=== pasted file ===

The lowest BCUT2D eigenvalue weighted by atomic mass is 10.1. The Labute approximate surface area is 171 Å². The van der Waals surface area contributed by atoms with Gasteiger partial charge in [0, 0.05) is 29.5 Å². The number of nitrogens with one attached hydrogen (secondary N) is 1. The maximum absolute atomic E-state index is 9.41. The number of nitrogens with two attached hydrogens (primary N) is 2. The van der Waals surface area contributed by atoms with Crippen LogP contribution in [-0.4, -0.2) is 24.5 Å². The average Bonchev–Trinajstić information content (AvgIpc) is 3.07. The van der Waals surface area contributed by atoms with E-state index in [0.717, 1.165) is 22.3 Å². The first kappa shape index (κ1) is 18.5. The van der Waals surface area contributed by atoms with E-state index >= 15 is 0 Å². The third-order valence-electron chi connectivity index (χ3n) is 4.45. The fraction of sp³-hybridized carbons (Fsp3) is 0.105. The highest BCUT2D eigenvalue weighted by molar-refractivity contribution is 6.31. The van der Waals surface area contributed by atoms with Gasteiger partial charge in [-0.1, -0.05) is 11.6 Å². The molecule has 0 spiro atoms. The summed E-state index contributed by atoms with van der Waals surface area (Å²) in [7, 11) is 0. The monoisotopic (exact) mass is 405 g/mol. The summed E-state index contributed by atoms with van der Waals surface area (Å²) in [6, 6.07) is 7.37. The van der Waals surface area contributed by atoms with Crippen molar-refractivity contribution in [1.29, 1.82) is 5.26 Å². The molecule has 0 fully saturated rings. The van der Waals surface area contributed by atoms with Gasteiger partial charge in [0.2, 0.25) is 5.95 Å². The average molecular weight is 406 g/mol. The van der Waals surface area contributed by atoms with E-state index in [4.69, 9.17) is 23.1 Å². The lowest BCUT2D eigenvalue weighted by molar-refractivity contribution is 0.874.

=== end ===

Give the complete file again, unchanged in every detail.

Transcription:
The lowest BCUT2D eigenvalue weighted by atomic mass is 10.1. The Labute approximate surface area is 171 Å². The van der Waals surface area contributed by atoms with Gasteiger partial charge in [0, 0.05) is 29.5 Å². The number of nitrogens with one attached hydrogen (secondary N) is 1. The maximum absolute atomic E-state index is 9.41. The number of nitrogens with two attached hydrogens (primary N) is 2. The van der Waals surface area contributed by atoms with Crippen LogP contribution in [-0.4, -0.2) is 24.5 Å². The average Bonchev–Trinajstić information content (AvgIpc) is 3.07. The van der Waals surface area contributed by atoms with E-state index in [0.717, 1.165) is 22.3 Å². The first kappa shape index (κ1) is 18.5. The van der Waals surface area contributed by atoms with E-state index >= 15 is 0 Å². The third-order valence-electron chi connectivity index (χ3n) is 4.45. The fraction of sp³-hybridized carbons (Fsp3) is 0.105. The highest BCUT2D eigenvalue weighted by molar-refractivity contribution is 6.31. The van der Waals surface area contributed by atoms with Gasteiger partial charge in [-0.1, -0.05) is 11.6 Å². The molecule has 0 spiro atoms. The summed E-state index contributed by atoms with van der Waals surface area (Å²) in [7, 11) is 0. The monoisotopic (exact) mass is 405 g/mol. The summed E-state index contributed by atoms with van der Waals surface area (Å²) in [6, 6.07) is 7.37. The van der Waals surface area contributed by atoms with Crippen molar-refractivity contribution in [1.29, 1.82) is 5.26 Å². The molecule has 0 fully saturated rings. The van der Waals surface area contributed by atoms with Gasteiger partial charge in [0.2, 0.25) is 5.95 Å². The average molecular weight is 406 g/mol. The van der Waals surface area contributed by atoms with E-state index in [4.69, 9.17) is 23.1 Å². The lowest BCUT2D eigenvalue weighted by molar-refractivity contribution is 0.874.